International Monetary Fund (IMF) Managing Director Christine Lagarde on Tuesday said India was poised to grow at seven per cent in 2012-2013, while China would grow 8.5 per cent.
She lauded India’s efforts towards taking fiscal consolidation measures and reforming the tax code. “Our forecast for growth in China are very significant percentages applied to expanding economies,” Lagarde, who is visiting India for the first time as IMF chief, told reporters here.
“Clearly, developing economies are growing at a fast pace. It is a little less than what we were used to but it is plenty, given that the demand in a country like China has clearly reduced.... In India, the fact that there will be support for capital investments, there will be an asset into developing infrastructure, is critical in our view to unleash the potential for growth that this country has.”
During her two-day visit that concluded on Tuesday, Lagarde met Prime Minister Manmohan Singh, Finance Minister Pranab Mukherjee and Commerce and Industry and Textiles Minister Anand Sharma. “We are encouraged to see a continued path towards fiscal consolidation, that there is determination to reform the tax code and to cap subsidies at two per cent. All of those are good and I am confident the finance minister would pursue and be delivering on those commitments,” she said, while lauding the measures proposed in Budget 2012-2013 unveiled last week.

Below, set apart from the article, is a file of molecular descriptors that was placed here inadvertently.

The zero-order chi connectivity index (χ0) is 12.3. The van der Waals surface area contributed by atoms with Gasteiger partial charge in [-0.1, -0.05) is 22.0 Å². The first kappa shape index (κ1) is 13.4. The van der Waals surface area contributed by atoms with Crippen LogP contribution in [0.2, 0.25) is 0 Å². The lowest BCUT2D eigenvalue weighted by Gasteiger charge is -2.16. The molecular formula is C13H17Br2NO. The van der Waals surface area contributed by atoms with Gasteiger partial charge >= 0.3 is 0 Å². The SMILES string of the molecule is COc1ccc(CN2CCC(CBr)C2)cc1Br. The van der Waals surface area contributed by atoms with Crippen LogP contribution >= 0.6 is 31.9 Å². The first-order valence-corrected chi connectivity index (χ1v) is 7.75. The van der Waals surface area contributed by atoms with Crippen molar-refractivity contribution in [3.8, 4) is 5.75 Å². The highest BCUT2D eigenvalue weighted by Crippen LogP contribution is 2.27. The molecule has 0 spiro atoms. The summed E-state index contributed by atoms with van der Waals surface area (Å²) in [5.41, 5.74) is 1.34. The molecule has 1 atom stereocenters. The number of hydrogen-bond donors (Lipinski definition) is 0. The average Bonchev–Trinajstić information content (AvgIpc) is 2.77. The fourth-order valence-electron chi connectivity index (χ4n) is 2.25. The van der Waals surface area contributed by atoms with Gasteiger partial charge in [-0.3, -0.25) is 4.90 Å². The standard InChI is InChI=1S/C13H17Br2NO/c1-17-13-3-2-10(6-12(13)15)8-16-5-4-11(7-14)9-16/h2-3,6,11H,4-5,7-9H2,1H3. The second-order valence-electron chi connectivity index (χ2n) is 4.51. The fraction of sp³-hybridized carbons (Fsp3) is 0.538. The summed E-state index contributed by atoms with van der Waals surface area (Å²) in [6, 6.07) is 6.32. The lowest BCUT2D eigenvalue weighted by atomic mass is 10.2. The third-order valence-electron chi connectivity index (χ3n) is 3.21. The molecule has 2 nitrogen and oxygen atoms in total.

On the global scenario, Lagarde said prices of crude oil could rise 20-30 per cent in the backdrop of the sanctions on Iran. “If there was a major shortage of export of oil out of Iran, it would certainly drive prices up, at least for a period of time. We believe it could be 20-30 per cent while other countries adjust to supply the shortage in order to mitigate the problem. So, it is necessary that rebalancing takes place rapidly. But our hope is that the geopolitical tensions can be addressed properly,” she said.
Addressing a round-table on India and China earlier in the day, Lagarde reiterated the IMF was eager to implement the required quota reforms ratified by India and China, which will give more voice to countries not properly represented in the fund.
“Quota reforms (are something) we want to implement in the IMF. Both India and China have ratified the formal proposal for quota reforms. Change is in the air,” she said.
The quota for a country at the IMF refers to its voting rights. India has a voting share of 2.34 per cent.
On the euro zone crisis, Lagarde said the global economic situation was gradually improving and was much better now than three months earlier. “The situation is not as grim or as dire (as it used to be) …. We are really away from the abyss,” she said.